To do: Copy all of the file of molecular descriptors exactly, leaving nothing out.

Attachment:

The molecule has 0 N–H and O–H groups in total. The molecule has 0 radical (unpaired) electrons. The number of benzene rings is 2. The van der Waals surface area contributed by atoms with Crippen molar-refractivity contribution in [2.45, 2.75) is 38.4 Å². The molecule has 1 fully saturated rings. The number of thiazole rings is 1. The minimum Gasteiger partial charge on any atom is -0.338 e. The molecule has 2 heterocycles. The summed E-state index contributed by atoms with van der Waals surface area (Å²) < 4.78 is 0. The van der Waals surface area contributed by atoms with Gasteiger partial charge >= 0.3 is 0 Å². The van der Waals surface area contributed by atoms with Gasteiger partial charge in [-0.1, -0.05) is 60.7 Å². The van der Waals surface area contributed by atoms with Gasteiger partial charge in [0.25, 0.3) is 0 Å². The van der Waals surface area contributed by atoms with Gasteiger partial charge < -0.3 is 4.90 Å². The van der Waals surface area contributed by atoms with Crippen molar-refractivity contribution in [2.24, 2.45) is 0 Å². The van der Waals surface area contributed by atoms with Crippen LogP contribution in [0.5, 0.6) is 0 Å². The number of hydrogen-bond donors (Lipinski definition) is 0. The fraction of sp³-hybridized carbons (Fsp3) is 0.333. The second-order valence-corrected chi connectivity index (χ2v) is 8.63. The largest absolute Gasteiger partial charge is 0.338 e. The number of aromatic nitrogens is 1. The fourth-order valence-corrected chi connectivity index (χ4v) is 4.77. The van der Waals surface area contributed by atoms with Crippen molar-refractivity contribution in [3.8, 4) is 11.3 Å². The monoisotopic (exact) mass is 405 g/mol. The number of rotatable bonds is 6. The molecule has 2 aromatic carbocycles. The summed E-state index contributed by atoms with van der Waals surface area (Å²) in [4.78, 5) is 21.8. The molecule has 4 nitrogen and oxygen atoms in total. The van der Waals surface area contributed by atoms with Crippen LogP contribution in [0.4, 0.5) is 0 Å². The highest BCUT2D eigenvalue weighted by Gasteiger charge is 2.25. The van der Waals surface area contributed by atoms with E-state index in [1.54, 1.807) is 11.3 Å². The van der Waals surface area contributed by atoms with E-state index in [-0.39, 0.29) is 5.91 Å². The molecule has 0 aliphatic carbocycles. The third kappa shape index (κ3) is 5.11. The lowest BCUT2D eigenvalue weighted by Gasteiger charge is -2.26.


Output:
The molecule has 0 N–H and O–H groups in total. The molecule has 0 radical (unpaired) electrons. The number of benzene rings is 2. The van der Waals surface area contributed by atoms with Crippen molar-refractivity contribution in [2.45, 2.75) is 38.4 Å². The molecule has 1 fully saturated rings. The number of thiazole rings is 1. The minimum Gasteiger partial charge on any atom is -0.338 e. The molecule has 2 heterocycles. The summed E-state index contributed by atoms with van der Waals surface area (Å²) < 4.78 is 0. The van der Waals surface area contributed by atoms with Gasteiger partial charge >= 0.3 is 0 Å². The van der Waals surface area contributed by atoms with Gasteiger partial charge in [-0.1, -0.05) is 60.7 Å². The van der Waals surface area contributed by atoms with Gasteiger partial charge in [0.25, 0.3) is 0 Å². The van der Waals surface area contributed by atoms with Gasteiger partial charge < -0.3 is 4.90 Å². The van der Waals surface area contributed by atoms with Crippen molar-refractivity contribution in [2.24, 2.45) is 0 Å². The van der Waals surface area contributed by atoms with Crippen LogP contribution in [0.5, 0.6) is 0 Å². The number of hydrogen-bond donors (Lipinski definition) is 0. The fraction of sp³-hybridized carbons (Fsp3) is 0.333. The second-order valence-corrected chi connectivity index (χ2v) is 8.63. The largest absolute Gasteiger partial charge is 0.338 e. The number of aromatic nitrogens is 1. The fourth-order valence-corrected chi connectivity index (χ4v) is 4.77. The van der Waals surface area contributed by atoms with Crippen molar-refractivity contribution in [3.8, 4) is 11.3 Å². The monoisotopic (exact) mass is 405 g/mol. The number of rotatable bonds is 6. The molecule has 2 aromatic carbocycles. The summed E-state index contributed by atoms with van der Waals surface area (Å²) in [4.78, 5) is 21.8. The molecule has 4 nitrogen and oxygen atoms in total. The van der Waals surface area contributed by atoms with Crippen LogP contribution in [0.4, 0.5) is 0 Å². The highest BCUT2D eigenvalue weighted by Gasteiger charge is 2.25. The van der Waals surface area contributed by atoms with E-state index in [1.54, 1.807) is 11.3 Å². The van der Waals surface area contributed by atoms with E-state index in [-0.39, 0.29) is 5.91 Å². The molecule has 0 aliphatic carbocycles. The third kappa shape index (κ3) is 5.11. The lowest BCUT2D eigenvalue weighted by Gasteiger charge is -2.26.